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The Tibetan Vinaya also contains rules of conduct Patimokkha for monks and nuns; Skandhakas, which corresponds to the Pali Khandhaka; and appendices that partly correspond to the Pali Parivara. This Vinaya was translated into Chinese in the early 5th century. It is sometimes called "the Vinaya in four parts. These three versions of the Vinaya are sometimes referred to as lineages.

This refers to a practice initiated by the Buddha. When the Buddha first began to ordain monks and nuns, he performed a simple ceremony himself.

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As the monastic sangha grew, there came a time when this was no longer practical. So, he allowed ordinations to be performed by others under certain rules, which are explained in the three Vinayas.

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Among the conditions is that a certain number of ordained monastics must be present at each ordination. In this way, it is believed there is an unbroken lineage of ordinations going back to the Buddha himself. The three Vinayas have similar, but not identical, rules. For this reason, Tibetan monastics sometimes say they are of the Mulasarvastivada lineage.

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Chinese, Tibetan, Taiwanese, etc. In recent years, this has come to be an issue within Theravada Buddhism, because in most Theravada countries the lineages of nuns came to an end centuries ago. Today women in those countries are allowed to be something like honorary nuns, but full ordination is denied to them because there are no ordained nuns to attend the ordinations, as called for in the Vinaya.

Some would-be nuns have tried to get around this technicality by importing nuns from Mahayana countries, such as Taiwan, to attend the ordinations.

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  7. But the Theravada sticklers do not recognize Dharmaguptaka lineage ordinations. Share Flipboard Email. The Pali Vinaya-Pitaka—This version is part of the Pali Canon and is followed by Theravada Buddhists —Scholars say this is the only version that has survived in its original language. Tibetan Buddhist monks and nuns go by this version.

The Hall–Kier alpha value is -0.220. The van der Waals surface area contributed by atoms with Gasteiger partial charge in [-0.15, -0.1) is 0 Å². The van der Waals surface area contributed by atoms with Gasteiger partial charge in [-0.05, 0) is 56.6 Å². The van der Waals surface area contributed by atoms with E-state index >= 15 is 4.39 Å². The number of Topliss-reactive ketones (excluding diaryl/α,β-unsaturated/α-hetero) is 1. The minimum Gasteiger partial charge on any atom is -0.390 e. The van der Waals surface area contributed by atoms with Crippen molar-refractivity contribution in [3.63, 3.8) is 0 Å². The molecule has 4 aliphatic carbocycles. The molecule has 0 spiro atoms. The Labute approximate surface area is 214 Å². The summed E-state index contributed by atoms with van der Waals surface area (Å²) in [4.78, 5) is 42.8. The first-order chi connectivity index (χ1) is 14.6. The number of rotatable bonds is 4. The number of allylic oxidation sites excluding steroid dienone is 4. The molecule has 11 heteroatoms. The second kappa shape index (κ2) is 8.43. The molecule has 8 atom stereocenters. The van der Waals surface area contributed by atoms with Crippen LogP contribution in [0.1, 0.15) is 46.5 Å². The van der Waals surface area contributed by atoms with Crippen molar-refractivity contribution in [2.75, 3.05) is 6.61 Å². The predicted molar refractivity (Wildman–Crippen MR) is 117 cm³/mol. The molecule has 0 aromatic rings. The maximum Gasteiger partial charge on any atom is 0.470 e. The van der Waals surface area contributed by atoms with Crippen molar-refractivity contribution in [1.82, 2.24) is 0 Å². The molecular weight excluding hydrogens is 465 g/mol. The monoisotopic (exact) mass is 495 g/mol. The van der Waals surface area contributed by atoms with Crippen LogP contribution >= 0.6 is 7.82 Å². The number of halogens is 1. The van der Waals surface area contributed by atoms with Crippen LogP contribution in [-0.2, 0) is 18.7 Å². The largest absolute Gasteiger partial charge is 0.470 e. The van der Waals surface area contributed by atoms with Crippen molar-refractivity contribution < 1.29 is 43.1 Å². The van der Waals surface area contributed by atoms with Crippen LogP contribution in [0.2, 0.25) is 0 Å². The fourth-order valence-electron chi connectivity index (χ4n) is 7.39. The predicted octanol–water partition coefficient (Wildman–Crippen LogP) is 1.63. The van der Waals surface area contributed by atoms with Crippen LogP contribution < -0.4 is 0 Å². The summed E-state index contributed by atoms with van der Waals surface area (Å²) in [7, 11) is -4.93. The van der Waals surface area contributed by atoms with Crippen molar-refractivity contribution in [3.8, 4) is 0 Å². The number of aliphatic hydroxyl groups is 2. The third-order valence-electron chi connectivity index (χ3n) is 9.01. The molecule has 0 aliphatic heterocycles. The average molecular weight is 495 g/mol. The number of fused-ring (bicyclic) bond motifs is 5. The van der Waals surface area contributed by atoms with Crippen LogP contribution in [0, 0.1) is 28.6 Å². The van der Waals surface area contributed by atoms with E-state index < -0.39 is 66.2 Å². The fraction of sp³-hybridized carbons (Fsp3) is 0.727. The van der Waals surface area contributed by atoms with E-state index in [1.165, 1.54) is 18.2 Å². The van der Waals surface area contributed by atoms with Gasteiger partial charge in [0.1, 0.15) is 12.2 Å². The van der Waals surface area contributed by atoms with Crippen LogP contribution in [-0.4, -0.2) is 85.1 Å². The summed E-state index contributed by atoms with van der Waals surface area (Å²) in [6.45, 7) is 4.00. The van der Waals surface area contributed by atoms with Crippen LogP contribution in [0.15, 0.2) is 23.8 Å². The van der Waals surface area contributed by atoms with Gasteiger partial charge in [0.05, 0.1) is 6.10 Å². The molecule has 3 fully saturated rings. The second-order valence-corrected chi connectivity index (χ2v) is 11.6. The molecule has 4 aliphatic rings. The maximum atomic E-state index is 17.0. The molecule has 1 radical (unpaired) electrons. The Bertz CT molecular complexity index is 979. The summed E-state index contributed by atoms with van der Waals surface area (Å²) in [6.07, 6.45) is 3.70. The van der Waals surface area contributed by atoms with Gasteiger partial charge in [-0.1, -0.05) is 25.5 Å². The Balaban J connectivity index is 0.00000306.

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    A Chinese translation of a Vinaya preserved by the Dharmaguptaka, another early Buddhist school. For the most part, schools of Buddhism that originated in China use this version of the Vinaya. This would include Buddhism practiced in Korea, Taiwan and Vietnam. Part 1 of 1. Commentary by Sankaracharya , part 1 of 2. Contents of the Nasks.

    The Sacred Books of China, vol. Books V—VII. Hymns to Agni Mandalas I—V. Marvels of Zoroastrianism. Part 1. The Buddha-karita of Asvaghosha , translated from the Sanskrit by E. Part 2.

    Vinaya Texts Sacred Books

    References sacred-texts. The Upanishads , Part 1 of 2. The Sacred Laws of the Aryas , vol. Pahlavi Texts, vol. Rhys Davids.

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    Buddhist Suttas. Rhys Davids and Hermann Oldenberg. Vinaya Texts, vol. The Sacred Laws of the Aryas, vol. The Upanishads , part 2 of 2. The Zend-Avesta , vol. The Laws of Manu. The Grihya-sutras; rules of Vedic domestic ceremonies. Lawrence Heyworth Mills. Vedic Hymns, vol. The Minor Law-Books: Brihaspati. The Vedanta-Sutras , vol. The Questions of King Milinda , vol. The Vedanta -Sutras, vol. The Texts of Taoism , Part 1 of 2.